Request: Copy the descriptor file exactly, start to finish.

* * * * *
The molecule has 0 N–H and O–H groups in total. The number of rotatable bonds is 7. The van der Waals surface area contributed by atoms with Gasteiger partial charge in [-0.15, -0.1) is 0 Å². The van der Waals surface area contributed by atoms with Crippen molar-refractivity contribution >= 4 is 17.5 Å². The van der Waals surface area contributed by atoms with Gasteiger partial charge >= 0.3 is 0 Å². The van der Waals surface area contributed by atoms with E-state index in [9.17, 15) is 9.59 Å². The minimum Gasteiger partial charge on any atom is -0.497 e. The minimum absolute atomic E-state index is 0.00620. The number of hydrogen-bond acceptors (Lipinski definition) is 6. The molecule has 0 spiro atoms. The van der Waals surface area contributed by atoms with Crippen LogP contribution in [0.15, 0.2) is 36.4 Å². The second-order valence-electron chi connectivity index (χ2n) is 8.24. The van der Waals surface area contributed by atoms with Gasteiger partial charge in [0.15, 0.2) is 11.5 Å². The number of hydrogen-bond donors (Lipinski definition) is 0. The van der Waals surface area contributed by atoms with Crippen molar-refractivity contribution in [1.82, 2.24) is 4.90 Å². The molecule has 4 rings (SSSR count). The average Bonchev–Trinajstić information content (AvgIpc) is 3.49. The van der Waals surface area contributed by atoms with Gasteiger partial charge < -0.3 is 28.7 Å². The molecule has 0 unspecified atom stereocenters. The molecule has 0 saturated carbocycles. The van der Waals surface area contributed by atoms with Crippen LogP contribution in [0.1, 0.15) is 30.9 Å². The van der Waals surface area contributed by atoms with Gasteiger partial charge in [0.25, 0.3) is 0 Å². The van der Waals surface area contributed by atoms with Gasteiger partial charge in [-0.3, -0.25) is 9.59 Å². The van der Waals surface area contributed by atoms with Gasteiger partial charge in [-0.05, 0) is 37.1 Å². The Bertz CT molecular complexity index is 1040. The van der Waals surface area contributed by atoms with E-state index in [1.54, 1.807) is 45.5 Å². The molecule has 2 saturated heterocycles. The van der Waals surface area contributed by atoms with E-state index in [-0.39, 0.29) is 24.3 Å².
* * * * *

The molecule has 0 N–H and O–H groups in total. The number of rotatable bonds is 7. The van der Waals surface area contributed by atoms with Gasteiger partial charge in [-0.15, -0.1) is 0 Å². The van der Waals surface area contributed by atoms with Crippen molar-refractivity contribution >= 4 is 17.5 Å². The van der Waals surface area contributed by atoms with Gasteiger partial charge >= 0.3 is 0 Å². The van der Waals surface area contributed by atoms with E-state index in [9.17, 15) is 9.59 Å². The minimum Gasteiger partial charge on any atom is -0.497 e. The minimum absolute atomic E-state index is 0.00620. The number of hydrogen-bond acceptors (Lipinski definition) is 6. The molecule has 0 spiro atoms. The van der Waals surface area contributed by atoms with Crippen LogP contribution in [0.15, 0.2) is 36.4 Å². The second-order valence-electron chi connectivity index (χ2n) is 8.24. The van der Waals surface area contributed by atoms with Gasteiger partial charge in [0.15, 0.2) is 11.5 Å². The number of hydrogen-bond donors (Lipinski definition) is 0. The van der Waals surface area contributed by atoms with Crippen molar-refractivity contribution in [1.82, 2.24) is 4.90 Å². The molecule has 4 rings (SSSR count). The average Bonchev–Trinajstić information content (AvgIpc) is 3.49. The van der Waals surface area contributed by atoms with Gasteiger partial charge < -0.3 is 28.7 Å². The molecule has 0 unspecified atom stereocenters. The molecule has 0 saturated carbocycles. The van der Waals surface area contributed by atoms with Crippen LogP contribution in [0.1, 0.15) is 30.9 Å². The van der Waals surface area contributed by atoms with Gasteiger partial charge in [0.25, 0.3) is 0 Å². The van der Waals surface area contributed by atoms with Gasteiger partial charge in [-0.3, -0.25) is 9.59 Å². The van der Waals surface area contributed by atoms with Gasteiger partial charge in [-0.05, 0) is 37.1 Å². The Bertz CT molecular complexity index is 1040. The van der Waals surface area contributed by atoms with E-state index in [1.54, 1.807) is 45.5 Å². The molecule has 2 saturated heterocycles. The van der Waals surface area contributed by atoms with E-state index in [-0.39, 0.29) is 24.3 Å².